The Gun Fire outside San Diego will likely be under control by this weekend, according to officials. A blaze that began as a brush fire grew until it encompassed 125 acres east of Pine Valley. This fire formed near a hunting club, providing the basis of the nickname.
More than 250 firefighters worked on controlling the inferno. Traffic was detoured from Interstate 8 between Buckman Springs Road and Sunrise Highway. This was due to the tremendous amount of smoke generated from the inferno. Air tankers and workers on the ground battled the blaze, which spread quickly when it first erupted.
Heavy winds that fed the fire early have now died down, giving firefighters a chance to begin containment efforts. Officials estimated the fire would be under control by Sunday night. Wende Cornelius of the U.S. Wildlife Service now says that announcement was “overly optimistic.” Local fire departments now believe the wildfire will be under control by 8 p.m. on Thursday night.
Wildfires and brush fires can spread quickly, even during winter months. Whenever there are uncontrolled fires, there is a possibility of injuries from flame and smoke.
Burn injuries can be either mild, or severe. Medical personnel classify burn injuries as belonging to one of three categories, depending on the severity of the injury.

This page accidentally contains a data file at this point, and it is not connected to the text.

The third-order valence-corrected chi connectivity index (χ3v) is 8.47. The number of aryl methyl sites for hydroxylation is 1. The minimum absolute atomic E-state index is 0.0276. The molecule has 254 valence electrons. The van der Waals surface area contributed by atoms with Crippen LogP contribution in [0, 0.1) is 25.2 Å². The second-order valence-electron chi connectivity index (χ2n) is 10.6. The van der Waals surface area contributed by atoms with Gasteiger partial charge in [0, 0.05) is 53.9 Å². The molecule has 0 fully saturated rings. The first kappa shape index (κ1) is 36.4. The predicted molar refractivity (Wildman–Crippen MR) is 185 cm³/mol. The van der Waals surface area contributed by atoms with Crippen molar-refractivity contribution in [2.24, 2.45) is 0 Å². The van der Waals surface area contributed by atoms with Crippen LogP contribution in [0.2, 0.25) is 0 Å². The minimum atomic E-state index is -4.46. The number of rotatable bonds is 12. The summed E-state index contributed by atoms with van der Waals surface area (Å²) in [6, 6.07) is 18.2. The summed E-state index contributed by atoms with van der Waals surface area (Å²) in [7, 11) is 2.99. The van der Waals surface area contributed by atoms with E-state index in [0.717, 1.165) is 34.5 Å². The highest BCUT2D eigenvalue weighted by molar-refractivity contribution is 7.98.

First-degree burns affect only the outer layers of skin. These injuries usually only produce redness and swelling around the area where the injury took place. The next most-serious classification of these injuries are second-degree. Burns this bad can produce blistering, and involve the underlying layer of skin. Third-degree burns are the most serious of all. Damage from these injuries can extend to deeper layers of tissues and internal organs. Many third-degree burns can be life-threatening, or cause permanent, debilitating damage to the victim.
People who suffer from burns recover more quickly when first aid is quickly applied. If you are in or near a fire, it is vitally important to remove yourself and any other people safely out of the range of smoke and heat.
Always be safe around wildfires.